Cubans love to dance, and salsa is the preferred dance of the nation. There are lots of different schools around Havana that can prepare you or a night out on the town. If you want to learn how to dance bachata, another popular form of dance in the Caribbean, you will also find classes offered at the studios.
Enjoy the beach
Oftentimes the splendor of Cuban beaches is overshadowed by the rich culture of Cuba’s colonial cities. The beaches in Cuba are really special, and there is much more to do than just kick back and relax. Now if you want to drink beer or rum and really enjoy your vacation, you will be able to do that as well. However, for those looking for an adventure, the clear waters of the Caribbean are great for scuba diving or snorkeling.
Places to visit in Cuba
Old Havana is a must see for anyone visiting Cuba. The Plaza de Armas is a great first stop, as it is the center of the oldest area in Cuba. There are a bunch of cafés, bars, and restaurants surrounding the plaza where you can get a great bite to eat. Afterwards, head on over to the San Cristobal Cathedral. Not only is the church stunningly beautiful, it is said to have housed the remains of Christopher Colombus for over 100 years. Another place to visit in Old Havana is the Real Fuerza castle. This castle is adjacent to the Museum of the City, which allows for you to really dive deep into Cuban history. There are plenty of more plazas to visit, which is one of my favorite free things to do in Cuba. Old Havana is a great place to get lost for a few days.
Che Guevara Mausoleum and Santa Clara
You probably remember seeing pictures of him in college. Che Guevara helped Fidel Castro rise to power and was the most prominent communist in Latin America. He is revered by those in favor of the Cuban revolution, but he doesn’t have such a good reputation in other countries. No matter what your opinion may be of the man, the Che Guevara Mausoleum is one of the most spectacular points of interest in Cuba. It’s located in Santa Clara, a city where the Cuban revolution really started. Even today the city remains revolutionary, with drag shows, graffiti, and the best rock festival in the entire country. If you really want to learn about what happened in Cuba during the 1960’s, come to Santa Clara.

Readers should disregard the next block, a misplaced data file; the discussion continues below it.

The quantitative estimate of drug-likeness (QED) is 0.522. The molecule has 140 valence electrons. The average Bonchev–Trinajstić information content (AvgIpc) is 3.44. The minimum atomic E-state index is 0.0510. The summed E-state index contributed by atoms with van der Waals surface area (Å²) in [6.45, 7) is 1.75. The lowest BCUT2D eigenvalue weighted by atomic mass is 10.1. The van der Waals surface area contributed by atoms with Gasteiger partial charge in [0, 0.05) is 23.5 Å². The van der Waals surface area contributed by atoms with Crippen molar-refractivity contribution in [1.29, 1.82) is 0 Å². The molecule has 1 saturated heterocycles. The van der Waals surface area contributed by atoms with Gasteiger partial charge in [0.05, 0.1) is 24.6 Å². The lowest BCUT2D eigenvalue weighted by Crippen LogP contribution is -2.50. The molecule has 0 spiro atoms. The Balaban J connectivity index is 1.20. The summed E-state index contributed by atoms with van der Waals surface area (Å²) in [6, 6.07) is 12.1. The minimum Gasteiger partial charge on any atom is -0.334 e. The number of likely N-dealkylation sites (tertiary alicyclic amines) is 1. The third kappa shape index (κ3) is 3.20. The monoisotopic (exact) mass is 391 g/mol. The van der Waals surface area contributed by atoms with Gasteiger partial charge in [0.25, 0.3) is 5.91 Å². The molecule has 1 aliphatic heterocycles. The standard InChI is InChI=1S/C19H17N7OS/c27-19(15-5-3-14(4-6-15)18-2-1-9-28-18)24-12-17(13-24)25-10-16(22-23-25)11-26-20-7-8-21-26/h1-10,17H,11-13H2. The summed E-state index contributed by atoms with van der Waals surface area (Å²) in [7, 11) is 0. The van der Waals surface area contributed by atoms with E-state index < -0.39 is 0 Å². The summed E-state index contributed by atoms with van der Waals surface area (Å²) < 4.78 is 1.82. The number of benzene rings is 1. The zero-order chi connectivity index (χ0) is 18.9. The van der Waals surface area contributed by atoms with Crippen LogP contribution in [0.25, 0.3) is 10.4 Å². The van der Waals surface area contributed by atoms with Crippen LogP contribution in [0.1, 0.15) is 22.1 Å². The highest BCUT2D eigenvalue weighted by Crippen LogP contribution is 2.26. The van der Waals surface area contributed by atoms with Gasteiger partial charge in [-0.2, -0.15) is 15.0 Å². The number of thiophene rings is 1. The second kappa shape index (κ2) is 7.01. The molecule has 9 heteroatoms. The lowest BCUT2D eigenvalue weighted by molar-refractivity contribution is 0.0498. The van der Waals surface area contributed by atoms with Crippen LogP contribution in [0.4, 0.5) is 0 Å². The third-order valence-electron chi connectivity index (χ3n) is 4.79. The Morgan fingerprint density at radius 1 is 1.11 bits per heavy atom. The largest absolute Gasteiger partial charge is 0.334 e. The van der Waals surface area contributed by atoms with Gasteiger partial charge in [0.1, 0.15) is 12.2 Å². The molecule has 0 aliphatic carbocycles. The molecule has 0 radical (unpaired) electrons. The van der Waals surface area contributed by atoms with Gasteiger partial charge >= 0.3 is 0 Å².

It’s important to remember that Cuba wasn’t always a communist country. In fact, during the early 20th century Cuba was a popular tourist destination for Americans. The most notable American who constantly traveled to Cuba was Ernest Hemingway. He loved the country so much he bought his own home — Finca Vigia. Today Finca Vigia is one of the most interesting places to visit in Cuba. Hemingway wrote 2 of his most popular novels here, The Old Man and the Sea and For Whom the Bell Tolls.
Viñales is a bit off the beaten path in Cuba, but making the trip out here is totally worth the effort. Viñales is home to some of the best tobacco farms in the country. It’s also a really good place to get out and experience the beautiful nature that Cuba has to offer.
The entire old town of Trinidad has been named a UNESCO world heritage site. One of the most charming aspects of the area is that no cars are allowed.
Where to stay in Cuba
Cuba’s history is reflected in the sorts of accommodations offered to travelers. In 1997, the government announced that families could offer to lodge foreigners in their homes, so long as they registered with the government. These are called casa particulares, and they are the best way to experience Cuba. Because the places are run by families, it’s common to hang out, eat meals, and even smoke cigars together.
The family can also recommend a bunch of different things to do nearby their homes. Airbnb has arrived in Cuba and is another option if you want to have a similar, local experience. Most of the hotels in Cuba are run and owned by the state. In my experience, the hotels always fall short to the casa particulares, not just in regards to the experience, but also because of the quality.
Tours to do in Cuba
RutaBikes has 3 different tours that they offer to tourists. The tours are led by English speaking guides and the entire group ventures around together on bike.
Old Car Tours
The vintage cars are of the best Cuban attractions. Don’t just gawk from the sidewalk as these babies, ride in them! There are a bunch of tours in Old Havana that offer this experience.
Bay of Pigs Tour
The Bay of Pigs is another place where you can experience Cuban history. This is the one place that I recommend not just visiting, but booking a tour. It will help you understand one of the most significant historical events of the Cold War.
Get your guide is a Great company, that often offers heavily discounted tours! Check out a few options below: